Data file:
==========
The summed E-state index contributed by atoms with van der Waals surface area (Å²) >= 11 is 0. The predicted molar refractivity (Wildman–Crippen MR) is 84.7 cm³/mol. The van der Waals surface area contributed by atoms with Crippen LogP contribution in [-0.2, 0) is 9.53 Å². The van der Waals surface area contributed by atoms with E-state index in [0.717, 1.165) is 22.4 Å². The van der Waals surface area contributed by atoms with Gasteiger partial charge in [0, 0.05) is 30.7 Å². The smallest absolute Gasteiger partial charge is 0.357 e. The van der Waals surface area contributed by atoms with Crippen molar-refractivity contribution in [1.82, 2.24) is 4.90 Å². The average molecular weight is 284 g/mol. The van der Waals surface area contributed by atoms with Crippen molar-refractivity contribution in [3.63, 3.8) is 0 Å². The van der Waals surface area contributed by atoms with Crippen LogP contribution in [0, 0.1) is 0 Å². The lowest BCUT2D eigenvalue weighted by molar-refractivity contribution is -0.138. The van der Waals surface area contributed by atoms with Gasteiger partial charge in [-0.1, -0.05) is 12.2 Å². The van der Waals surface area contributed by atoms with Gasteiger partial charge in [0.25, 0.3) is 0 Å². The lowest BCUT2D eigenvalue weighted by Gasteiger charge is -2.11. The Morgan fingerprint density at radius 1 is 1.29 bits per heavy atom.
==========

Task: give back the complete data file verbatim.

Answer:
The summed E-state index contributed by atoms with van der Waals surface area (Å²) >= 11 is 0. The predicted molar refractivity (Wildman–Crippen MR) is 84.7 cm³/mol. The van der Waals surface area contributed by atoms with Crippen LogP contribution in [-0.2, 0) is 9.53 Å². The van der Waals surface area contributed by atoms with E-state index in [0.717, 1.165) is 22.4 Å². The van der Waals surface area contributed by atoms with Gasteiger partial charge in [0, 0.05) is 30.7 Å². The smallest absolute Gasteiger partial charge is 0.357 e. The van der Waals surface area contributed by atoms with Crippen molar-refractivity contribution in [1.82, 2.24) is 4.90 Å². The average molecular weight is 284 g/mol. The van der Waals surface area contributed by atoms with Crippen molar-refractivity contribution in [3.63, 3.8) is 0 Å². The van der Waals surface area contributed by atoms with Crippen LogP contribution in [0, 0.1) is 0 Å². The lowest BCUT2D eigenvalue weighted by molar-refractivity contribution is -0.138. The van der Waals surface area contributed by atoms with Gasteiger partial charge in [-0.1, -0.05) is 12.2 Å². The van der Waals surface area contributed by atoms with Gasteiger partial charge in [0.25, 0.3) is 0 Å². The lowest BCUT2D eigenvalue weighted by Gasteiger charge is -2.11. The Morgan fingerprint density at radius 1 is 1.29 bits per heavy atom.